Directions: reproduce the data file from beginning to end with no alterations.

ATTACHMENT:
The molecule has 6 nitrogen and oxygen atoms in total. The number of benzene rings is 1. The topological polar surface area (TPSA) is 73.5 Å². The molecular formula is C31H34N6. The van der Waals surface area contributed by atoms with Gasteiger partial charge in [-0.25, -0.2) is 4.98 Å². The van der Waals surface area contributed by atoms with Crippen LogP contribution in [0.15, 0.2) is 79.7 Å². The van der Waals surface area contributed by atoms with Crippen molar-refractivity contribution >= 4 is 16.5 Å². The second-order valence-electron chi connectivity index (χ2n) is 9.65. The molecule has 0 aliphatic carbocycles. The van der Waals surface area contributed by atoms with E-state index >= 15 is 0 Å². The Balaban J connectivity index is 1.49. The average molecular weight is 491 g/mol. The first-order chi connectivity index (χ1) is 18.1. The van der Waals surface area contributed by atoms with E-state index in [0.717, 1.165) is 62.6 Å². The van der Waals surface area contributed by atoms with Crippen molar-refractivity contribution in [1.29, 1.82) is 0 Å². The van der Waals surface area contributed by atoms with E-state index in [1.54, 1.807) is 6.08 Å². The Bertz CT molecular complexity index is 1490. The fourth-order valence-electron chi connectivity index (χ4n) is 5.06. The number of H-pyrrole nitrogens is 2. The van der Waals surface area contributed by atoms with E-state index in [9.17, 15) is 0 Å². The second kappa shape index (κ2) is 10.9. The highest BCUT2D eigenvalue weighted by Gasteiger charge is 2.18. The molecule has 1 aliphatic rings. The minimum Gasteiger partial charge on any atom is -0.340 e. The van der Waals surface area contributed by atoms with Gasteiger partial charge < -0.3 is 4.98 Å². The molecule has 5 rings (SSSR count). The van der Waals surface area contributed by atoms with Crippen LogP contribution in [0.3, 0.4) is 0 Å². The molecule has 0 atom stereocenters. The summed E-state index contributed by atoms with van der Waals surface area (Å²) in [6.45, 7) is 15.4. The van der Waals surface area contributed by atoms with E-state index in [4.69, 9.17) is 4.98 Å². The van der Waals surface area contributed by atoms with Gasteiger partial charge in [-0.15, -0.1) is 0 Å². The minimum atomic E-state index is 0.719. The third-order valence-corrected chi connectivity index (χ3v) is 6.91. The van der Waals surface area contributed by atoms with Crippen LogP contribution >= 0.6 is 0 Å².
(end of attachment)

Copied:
The molecule has 6 nitrogen and oxygen atoms in total. The number of benzene rings is 1. The topological polar surface area (TPSA) is 73.5 Å². The molecular formula is C31H34N6. The van der Waals surface area contributed by atoms with Gasteiger partial charge in [-0.25, -0.2) is 4.98 Å². The van der Waals surface area contributed by atoms with Crippen LogP contribution in [0.15, 0.2) is 79.7 Å². The van der Waals surface area contributed by atoms with Crippen molar-refractivity contribution >= 4 is 16.5 Å². The second-order valence-electron chi connectivity index (χ2n) is 9.65. The molecule has 0 aliphatic carbocycles. The van der Waals surface area contributed by atoms with E-state index >= 15 is 0 Å². The Balaban J connectivity index is 1.49. The average molecular weight is 491 g/mol. The first-order chi connectivity index (χ1) is 18.1. The van der Waals surface area contributed by atoms with E-state index in [0.717, 1.165) is 62.6 Å². The van der Waals surface area contributed by atoms with Crippen molar-refractivity contribution in [1.29, 1.82) is 0 Å². The van der Waals surface area contributed by atoms with E-state index in [1.54, 1.807) is 6.08 Å². The Bertz CT molecular complexity index is 1490. The fourth-order valence-electron chi connectivity index (χ4n) is 5.06. The number of H-pyrrole nitrogens is 2. The van der Waals surface area contributed by atoms with E-state index in [9.17, 15) is 0 Å². The second kappa shape index (κ2) is 10.9. The highest BCUT2D eigenvalue weighted by Gasteiger charge is 2.18. The molecule has 1 aliphatic rings. The minimum Gasteiger partial charge on any atom is -0.340 e. The van der Waals surface area contributed by atoms with Gasteiger partial charge < -0.3 is 4.98 Å². The molecule has 5 rings (SSSR count). The van der Waals surface area contributed by atoms with Crippen LogP contribution in [0.3, 0.4) is 0 Å². The molecule has 0 atom stereocenters. The summed E-state index contributed by atoms with van der Waals surface area (Å²) in [6.45, 7) is 15.4. The van der Waals surface area contributed by atoms with E-state index in [4.69, 9.17) is 4.98 Å². The van der Waals surface area contributed by atoms with Gasteiger partial charge in [-0.15, -0.1) is 0 Å². The minimum atomic E-state index is 0.719. The third-order valence-corrected chi connectivity index (χ3v) is 6.91. The van der Waals surface area contributed by atoms with Crippen LogP contribution >= 0.6 is 0 Å².